Early childhood experiences have lasting emotional and psychological effects
Theme issue of Archives of Pediatrics & Adolescent Medicine highlights dangers during early development, interventions to improve long-term health
AURORA, Colo. (May 3, 2010) – Experiences between birth and age five matter significantly to children’s long-term emotional and psychological health, and changing these experiences for the better pays dividends, according to an editorial and several new reports in the May issue of Archives of Pediatrics & Adolescent Medicine, one of the JAMA/Archives journals.
Articles featured in the issue include the following:
Home Visits by Nurses Benefit Mothers, Children Through Age 12
Home visits by nurses during pregnancy and the child’s infancy appear to improve mothers’ life course, reduce some behavior problems in children and decrease government spending in aid programs through age 12, according to two reports in the theme issue.
In one paper, David L. Olds, PhD, University of Colorado School of Medicine professor, and colleagues assessed partner relationships, fertility, economic self-sufficiency and government spending among the mothers in the study. By the time the child was age 12, nurse-visited mothers as compared with control mothers reported less role impairment due to substance use (0 percent vs. 2.5 percent), longer partner relationships (59.6 months vs. 52.6 months) and a greater sense of mastery.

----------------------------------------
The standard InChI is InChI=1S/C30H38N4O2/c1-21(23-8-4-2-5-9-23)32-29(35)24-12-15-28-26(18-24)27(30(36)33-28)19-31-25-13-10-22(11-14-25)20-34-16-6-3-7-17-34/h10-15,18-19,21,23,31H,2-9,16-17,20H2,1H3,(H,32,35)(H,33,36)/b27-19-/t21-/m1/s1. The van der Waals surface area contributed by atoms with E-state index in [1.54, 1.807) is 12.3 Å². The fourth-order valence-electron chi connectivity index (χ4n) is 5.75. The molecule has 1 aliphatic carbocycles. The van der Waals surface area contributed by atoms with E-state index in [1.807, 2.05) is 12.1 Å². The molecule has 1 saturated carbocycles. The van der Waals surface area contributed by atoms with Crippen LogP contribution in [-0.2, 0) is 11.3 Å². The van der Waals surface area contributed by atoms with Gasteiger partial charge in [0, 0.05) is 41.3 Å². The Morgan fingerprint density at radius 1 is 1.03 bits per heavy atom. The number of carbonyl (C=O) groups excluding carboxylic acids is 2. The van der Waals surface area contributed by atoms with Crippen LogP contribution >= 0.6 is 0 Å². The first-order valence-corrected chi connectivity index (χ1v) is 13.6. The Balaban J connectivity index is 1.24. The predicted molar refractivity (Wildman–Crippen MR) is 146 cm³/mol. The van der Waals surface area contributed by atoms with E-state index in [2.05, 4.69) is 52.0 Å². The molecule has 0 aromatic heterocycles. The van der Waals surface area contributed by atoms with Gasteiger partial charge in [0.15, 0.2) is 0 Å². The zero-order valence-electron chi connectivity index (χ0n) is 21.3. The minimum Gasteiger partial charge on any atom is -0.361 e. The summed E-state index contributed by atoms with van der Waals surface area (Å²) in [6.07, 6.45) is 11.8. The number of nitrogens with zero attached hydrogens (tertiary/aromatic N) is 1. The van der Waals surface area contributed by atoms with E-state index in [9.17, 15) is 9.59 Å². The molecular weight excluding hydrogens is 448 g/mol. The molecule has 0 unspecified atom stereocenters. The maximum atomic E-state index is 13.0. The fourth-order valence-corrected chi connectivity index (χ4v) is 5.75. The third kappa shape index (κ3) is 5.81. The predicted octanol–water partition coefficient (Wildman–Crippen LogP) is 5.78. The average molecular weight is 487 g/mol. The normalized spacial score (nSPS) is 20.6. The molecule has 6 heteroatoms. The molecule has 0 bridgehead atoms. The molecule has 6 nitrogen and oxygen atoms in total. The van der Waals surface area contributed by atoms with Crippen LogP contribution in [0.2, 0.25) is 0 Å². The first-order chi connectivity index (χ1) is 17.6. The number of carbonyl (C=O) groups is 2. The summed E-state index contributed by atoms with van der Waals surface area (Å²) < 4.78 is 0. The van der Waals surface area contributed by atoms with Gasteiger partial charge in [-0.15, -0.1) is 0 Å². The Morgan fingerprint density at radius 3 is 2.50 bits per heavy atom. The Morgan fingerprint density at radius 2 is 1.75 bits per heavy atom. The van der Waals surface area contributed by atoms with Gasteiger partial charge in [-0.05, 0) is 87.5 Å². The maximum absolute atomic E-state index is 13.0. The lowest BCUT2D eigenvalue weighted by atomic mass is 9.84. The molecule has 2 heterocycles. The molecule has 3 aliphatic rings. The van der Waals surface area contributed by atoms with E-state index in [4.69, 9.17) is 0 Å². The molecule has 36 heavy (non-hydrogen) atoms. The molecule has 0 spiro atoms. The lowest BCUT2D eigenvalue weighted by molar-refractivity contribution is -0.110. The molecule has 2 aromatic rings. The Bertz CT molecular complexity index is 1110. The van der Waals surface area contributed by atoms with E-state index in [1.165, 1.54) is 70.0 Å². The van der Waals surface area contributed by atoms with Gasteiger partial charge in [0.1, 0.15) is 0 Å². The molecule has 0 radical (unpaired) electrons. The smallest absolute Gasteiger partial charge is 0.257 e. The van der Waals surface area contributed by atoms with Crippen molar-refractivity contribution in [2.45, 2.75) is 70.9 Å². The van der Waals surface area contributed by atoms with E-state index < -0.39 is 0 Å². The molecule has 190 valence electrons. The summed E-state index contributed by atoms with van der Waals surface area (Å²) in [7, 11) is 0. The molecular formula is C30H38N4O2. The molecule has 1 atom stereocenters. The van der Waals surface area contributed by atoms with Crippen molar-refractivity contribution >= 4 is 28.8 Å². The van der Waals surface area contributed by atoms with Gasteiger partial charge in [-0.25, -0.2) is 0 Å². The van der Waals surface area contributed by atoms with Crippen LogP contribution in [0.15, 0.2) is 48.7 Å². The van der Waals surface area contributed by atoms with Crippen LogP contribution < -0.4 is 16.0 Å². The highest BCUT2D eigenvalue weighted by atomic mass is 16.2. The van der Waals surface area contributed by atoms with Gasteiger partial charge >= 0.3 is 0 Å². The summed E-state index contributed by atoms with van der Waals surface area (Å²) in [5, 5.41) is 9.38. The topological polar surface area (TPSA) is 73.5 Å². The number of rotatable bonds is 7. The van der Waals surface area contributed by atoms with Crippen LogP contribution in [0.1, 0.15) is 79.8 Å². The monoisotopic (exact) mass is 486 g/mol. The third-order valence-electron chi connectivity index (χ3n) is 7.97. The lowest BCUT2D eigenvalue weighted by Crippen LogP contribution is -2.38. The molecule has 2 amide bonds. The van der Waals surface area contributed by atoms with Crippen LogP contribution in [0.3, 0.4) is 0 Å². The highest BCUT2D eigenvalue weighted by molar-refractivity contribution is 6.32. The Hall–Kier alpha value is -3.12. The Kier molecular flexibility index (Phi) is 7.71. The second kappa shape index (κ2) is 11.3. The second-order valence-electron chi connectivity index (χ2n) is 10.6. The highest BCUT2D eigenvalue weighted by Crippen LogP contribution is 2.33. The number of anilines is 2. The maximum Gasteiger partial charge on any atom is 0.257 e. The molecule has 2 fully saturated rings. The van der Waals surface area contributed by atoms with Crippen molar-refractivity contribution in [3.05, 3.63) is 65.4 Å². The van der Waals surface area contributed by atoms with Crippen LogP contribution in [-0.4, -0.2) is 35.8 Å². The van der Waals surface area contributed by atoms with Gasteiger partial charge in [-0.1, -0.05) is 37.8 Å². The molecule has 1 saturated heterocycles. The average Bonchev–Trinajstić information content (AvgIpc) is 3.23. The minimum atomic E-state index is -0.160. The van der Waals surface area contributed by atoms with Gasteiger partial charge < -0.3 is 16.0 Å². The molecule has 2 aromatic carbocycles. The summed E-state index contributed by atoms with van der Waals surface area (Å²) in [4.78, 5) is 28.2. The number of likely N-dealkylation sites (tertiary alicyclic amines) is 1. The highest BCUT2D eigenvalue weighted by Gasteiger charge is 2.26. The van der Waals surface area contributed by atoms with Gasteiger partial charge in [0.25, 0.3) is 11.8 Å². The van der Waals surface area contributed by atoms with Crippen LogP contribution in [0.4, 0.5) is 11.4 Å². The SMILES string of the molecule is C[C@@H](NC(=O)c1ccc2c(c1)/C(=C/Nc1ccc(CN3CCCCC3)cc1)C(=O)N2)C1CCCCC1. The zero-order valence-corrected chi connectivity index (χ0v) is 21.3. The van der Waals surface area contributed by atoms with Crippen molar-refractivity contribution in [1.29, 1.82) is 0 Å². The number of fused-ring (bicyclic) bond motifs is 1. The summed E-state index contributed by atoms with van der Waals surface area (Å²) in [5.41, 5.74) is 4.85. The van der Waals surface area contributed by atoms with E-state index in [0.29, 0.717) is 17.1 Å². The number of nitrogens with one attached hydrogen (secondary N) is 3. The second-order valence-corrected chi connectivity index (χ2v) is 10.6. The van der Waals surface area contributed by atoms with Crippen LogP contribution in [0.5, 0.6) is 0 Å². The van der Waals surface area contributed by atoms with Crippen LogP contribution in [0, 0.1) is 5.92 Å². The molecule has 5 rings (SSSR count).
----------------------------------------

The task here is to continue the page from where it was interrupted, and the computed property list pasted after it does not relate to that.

During the 12-year period, the government spent less through aid programs on nurse-visited families ($8,772 vs. $9,797); this represents $12,300 in discounted savings compared with the program cost of $11,511.
“In general, these findings support the effectiveness of the Nurse-Family Partnership,” the program providing the nurse visits, the authors write. “The partnership offers a means of reducing government spending and family poverty, improving children’s health and development and grounding policy based on the results of replicated randomized controlled trials.”
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About the University of Colorado School of Medicine
Faculty at the University of Colorado School of Medicine work to advance science and improve care. These faculty members include physicians, educators and scientists at University of Colorado Hospital, The Children’s Hospital, Denver Health, National Jewish Health, and the Denver Veterans Affairs Medical Center. Degrees offered by the University of Colorado School of Medicine include doctor of medicine, doctor of physical therapy, and masters of physician assistant studies. The School is located on the University of Colorado’s Anschutz Medical Campus, one of four campuses in the University of Colorado system. For additional news and information, please visit the CU Denver newsroom online.